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About curtisa

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  1. I think it's called 'Air Guitar'.
  2. If it were any more shiny it'd be invisible. Even the light would slide off it.
  3. [Shawn Of The Dead] You've got red on you... [/Shawn of The Dead] Looks pretty spectastical, Andy
  4. Adds more 'air', 'body' and '3D-ness' to the tone when compared to traditional blue masking tape. Sheesh. Call yourself a guitar builder? I thought everyone knew that!
  5. Templates make the world go round.
  6. You can afford to be a bit more lenient with your fret overhangs when rough-cutting them to hammer in. I reckon you'll save 6-8 frets per neck, easily.
  7. Very well. Here's mine looking fairly neat and uncluttered (no, I didn't clean it especially for the shot). Amongst my office colleages, the manoeuvre I'm currently demonstrating is called FODDING (Feet On Desk, Discussing Internet and Network Gaming): I claim +2 pts for feet, +1 pt for beer.
  8. I assume you're talking about Strat's and similar, where the rear of the pickguard is shielded but the cavity usually isn't. Thicker shielding offers better noise immunity than thinner, but has the obvious trade-offs of being more bulky, harder to machine and heavier. Copper foil, aluminium foils and tapes and shielding paints offer a good compromise It may provide some shielding, but I personally wouldn't rely on it solely as a substitute for dedicated shielding. The metallic coating is provided for looks, not for shielding, and there's no guarantee that the metallic coating is uniform or in good contact with ground at any point. Non-conductive pickguards should be shielded to the same degree that the original pickguard was in order to expect the same performance. You could avoid the shielding if you choose, but the risk is that it will be more prone to picking up all sorts of electrical garbage than it was with the stock pickguard fitted. It's also possible that if the original wiring was taking advantage of the pickguard's foil to maintain ground connections to various parts of the guitar, the guitar may not work properly if fitted with an unshielded pickguard.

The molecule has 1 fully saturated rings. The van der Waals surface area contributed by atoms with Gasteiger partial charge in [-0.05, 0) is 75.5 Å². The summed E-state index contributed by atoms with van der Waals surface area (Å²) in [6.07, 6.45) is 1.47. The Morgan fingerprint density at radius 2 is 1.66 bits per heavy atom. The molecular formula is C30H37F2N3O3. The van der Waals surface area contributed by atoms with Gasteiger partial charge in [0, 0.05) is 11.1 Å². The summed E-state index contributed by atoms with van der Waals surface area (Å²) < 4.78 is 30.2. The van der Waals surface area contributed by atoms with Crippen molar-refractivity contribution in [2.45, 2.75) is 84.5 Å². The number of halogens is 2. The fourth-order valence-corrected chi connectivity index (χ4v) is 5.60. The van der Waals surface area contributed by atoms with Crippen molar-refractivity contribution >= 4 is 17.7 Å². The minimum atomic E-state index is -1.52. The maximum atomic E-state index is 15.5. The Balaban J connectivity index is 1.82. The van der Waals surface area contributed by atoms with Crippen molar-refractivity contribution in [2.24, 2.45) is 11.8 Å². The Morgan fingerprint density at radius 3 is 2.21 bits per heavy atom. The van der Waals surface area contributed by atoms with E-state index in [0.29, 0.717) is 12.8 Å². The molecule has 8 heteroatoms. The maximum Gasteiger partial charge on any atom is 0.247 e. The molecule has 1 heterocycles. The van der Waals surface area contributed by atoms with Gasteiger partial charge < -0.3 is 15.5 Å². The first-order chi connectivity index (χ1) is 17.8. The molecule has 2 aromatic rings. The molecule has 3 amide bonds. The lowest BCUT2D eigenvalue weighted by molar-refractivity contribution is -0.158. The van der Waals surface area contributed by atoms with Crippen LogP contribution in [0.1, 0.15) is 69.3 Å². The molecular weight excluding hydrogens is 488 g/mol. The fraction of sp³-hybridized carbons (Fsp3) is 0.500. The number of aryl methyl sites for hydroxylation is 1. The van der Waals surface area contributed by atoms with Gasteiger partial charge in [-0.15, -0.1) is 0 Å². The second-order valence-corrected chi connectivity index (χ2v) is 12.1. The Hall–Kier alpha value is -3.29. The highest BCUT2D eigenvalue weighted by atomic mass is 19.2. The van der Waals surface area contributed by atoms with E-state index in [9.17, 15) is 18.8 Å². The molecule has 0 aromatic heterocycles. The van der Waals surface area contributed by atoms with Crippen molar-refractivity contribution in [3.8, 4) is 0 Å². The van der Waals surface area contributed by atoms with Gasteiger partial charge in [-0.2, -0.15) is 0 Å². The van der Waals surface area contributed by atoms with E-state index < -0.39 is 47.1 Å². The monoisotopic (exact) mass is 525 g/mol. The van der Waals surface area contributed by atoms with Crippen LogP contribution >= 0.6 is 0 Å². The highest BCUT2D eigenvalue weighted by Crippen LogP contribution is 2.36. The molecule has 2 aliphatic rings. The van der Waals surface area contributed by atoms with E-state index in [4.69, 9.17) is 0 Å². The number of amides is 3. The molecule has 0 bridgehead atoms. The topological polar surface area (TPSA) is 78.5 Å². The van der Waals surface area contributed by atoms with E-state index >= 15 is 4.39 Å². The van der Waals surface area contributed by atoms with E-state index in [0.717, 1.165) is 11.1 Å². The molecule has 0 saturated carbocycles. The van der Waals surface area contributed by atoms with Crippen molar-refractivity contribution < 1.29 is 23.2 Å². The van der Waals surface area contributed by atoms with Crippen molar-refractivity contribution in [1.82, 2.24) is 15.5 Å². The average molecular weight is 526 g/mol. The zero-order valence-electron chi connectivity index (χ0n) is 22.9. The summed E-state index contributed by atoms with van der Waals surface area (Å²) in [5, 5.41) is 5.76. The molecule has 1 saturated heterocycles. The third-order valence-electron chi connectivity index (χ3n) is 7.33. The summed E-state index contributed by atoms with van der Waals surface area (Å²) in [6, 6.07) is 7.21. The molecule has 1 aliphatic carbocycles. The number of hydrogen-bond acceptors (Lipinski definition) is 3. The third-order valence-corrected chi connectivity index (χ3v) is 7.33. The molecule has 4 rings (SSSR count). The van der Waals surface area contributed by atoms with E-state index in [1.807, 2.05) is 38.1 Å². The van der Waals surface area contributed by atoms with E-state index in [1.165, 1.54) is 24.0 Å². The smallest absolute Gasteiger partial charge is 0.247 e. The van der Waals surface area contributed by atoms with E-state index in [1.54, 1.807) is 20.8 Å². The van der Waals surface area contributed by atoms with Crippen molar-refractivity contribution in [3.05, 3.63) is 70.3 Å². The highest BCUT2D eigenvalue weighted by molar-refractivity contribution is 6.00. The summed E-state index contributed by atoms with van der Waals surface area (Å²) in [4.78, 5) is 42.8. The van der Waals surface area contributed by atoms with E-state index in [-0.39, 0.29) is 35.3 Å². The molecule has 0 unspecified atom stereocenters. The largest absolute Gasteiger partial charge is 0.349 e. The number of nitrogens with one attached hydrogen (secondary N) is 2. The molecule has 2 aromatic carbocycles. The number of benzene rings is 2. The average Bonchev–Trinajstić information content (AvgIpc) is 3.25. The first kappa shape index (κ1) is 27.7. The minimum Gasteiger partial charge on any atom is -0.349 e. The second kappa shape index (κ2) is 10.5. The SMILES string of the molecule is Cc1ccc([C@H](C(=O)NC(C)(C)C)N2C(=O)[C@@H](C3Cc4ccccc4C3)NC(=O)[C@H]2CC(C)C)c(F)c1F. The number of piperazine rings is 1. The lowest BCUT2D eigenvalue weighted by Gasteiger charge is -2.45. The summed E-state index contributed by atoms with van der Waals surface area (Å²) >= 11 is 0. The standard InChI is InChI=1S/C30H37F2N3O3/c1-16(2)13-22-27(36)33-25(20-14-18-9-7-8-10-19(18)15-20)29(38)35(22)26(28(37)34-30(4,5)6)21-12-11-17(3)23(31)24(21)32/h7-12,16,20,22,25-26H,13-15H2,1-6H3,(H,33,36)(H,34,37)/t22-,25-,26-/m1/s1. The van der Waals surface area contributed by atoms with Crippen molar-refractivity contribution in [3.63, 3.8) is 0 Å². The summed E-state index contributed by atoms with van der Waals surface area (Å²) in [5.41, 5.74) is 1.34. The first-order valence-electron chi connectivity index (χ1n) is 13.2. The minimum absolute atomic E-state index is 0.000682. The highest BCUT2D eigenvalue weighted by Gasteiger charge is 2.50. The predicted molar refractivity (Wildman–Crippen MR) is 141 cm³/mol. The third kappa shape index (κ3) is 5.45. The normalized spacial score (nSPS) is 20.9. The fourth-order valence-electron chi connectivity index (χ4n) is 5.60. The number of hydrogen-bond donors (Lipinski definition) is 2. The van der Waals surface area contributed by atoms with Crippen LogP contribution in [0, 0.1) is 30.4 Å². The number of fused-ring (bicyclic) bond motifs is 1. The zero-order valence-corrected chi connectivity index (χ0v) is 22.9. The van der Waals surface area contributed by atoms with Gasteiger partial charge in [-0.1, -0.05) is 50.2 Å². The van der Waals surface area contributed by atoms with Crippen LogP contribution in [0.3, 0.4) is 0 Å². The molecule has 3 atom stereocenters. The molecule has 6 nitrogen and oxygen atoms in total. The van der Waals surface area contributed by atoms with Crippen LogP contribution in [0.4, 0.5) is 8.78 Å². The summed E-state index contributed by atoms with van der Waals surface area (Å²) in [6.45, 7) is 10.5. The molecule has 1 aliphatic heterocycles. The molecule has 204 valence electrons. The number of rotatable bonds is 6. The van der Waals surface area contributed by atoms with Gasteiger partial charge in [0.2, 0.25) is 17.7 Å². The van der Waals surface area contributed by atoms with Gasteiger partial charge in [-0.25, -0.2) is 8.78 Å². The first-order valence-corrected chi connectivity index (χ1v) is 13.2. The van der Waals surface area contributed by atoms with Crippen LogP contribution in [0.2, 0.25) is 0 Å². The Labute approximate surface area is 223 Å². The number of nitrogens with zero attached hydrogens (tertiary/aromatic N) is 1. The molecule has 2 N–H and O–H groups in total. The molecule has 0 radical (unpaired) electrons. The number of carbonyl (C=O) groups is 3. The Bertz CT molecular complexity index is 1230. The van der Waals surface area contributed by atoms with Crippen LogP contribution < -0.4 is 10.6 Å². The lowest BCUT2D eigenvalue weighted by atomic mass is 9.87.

9. Same fault on both pickups? Guitar works OK otherwise? Have a look at these, the third one down could be something to try:
  10. So, that should probably be: In build threads, no one can hear other people scream.
  11. I've never done a set neck, but I suspect those in the know are going to recommend it would be better to build it to take advantage of a longer tenon, and thus more surface area for the glue joint to establish strength where it's needed.
  12. Pickup cavities next. Template is oversized because I use the pattern ring on the router with a 1/4" diameter bit to keep all the corner radii nice and tight: Hog out the excess (carefully!) with the trimmer fitted with a 3/8" bit (don't worry if it looks a bit rough at this stage), then follow up with the big router with the 1/4" bit and pattern ring: Then for the sneaky bit to create the extra depth for the pickup ears: Perfect fit: Bridge pickup is a repeat of the neck: Checking for bridge location with a couple of pieces of black cotton. The bridge will need to be recessed about 1.5mm to compensate for the slightly beefy baseplate this thing has:
  13. It's very nearly, Scott. For sixty bucks (maybe $50US or 45EUR...or a handfull of soggy Engish chips) I reckon it's pretty good value. Time for neck to meet body: A bit of tape either side to ensure the neck is a super snug fit: Dry fit test:
  14. Neat. Reminds me a bit of Maton's Mastersound range.
  15. In build threads, no one can hear you scream.